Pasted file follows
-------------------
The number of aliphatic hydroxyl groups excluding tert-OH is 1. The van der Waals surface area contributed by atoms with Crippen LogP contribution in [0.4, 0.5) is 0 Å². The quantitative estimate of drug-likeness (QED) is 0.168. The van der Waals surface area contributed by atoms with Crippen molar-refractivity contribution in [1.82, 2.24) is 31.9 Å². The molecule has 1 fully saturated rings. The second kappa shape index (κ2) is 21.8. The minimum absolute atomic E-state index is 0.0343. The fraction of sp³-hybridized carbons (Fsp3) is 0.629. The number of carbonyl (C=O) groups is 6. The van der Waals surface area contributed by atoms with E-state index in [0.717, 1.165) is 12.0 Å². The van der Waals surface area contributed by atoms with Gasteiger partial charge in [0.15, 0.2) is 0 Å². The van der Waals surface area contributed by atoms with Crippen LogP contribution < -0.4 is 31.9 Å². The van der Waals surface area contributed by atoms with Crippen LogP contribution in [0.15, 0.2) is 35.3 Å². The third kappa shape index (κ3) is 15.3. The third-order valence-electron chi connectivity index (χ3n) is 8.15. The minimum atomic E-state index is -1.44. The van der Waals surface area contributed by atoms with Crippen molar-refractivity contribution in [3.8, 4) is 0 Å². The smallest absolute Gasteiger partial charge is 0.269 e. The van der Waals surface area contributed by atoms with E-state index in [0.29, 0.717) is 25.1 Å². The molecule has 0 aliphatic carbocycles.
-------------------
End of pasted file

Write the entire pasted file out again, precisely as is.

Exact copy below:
The number of aliphatic hydroxyl groups excluding tert-OH is 1. The van der Waals surface area contributed by atoms with Crippen LogP contribution in [0.4, 0.5) is 0 Å². The quantitative estimate of drug-likeness (QED) is 0.168. The van der Waals surface area contributed by atoms with Crippen molar-refractivity contribution in [1.82, 2.24) is 31.9 Å². The molecule has 1 fully saturated rings. The second kappa shape index (κ2) is 21.8. The minimum absolute atomic E-state index is 0.0343. The fraction of sp³-hybridized carbons (Fsp3) is 0.629. The number of carbonyl (C=O) groups is 6. The van der Waals surface area contributed by atoms with E-state index in [0.717, 1.165) is 12.0 Å². The van der Waals surface area contributed by atoms with Gasteiger partial charge in [0.15, 0.2) is 0 Å². The van der Waals surface area contributed by atoms with Crippen LogP contribution < -0.4 is 31.9 Å². The van der Waals surface area contributed by atoms with Crippen LogP contribution in [0.15, 0.2) is 35.3 Å². The third kappa shape index (κ3) is 15.3. The third-order valence-electron chi connectivity index (χ3n) is 8.15. The minimum atomic E-state index is -1.44. The van der Waals surface area contributed by atoms with Crippen molar-refractivity contribution in [3.8, 4) is 0 Å². The smallest absolute Gasteiger partial charge is 0.269 e. The van der Waals surface area contributed by atoms with E-state index in [0.29, 0.717) is 25.1 Å². The molecule has 0 aliphatic carbocycles.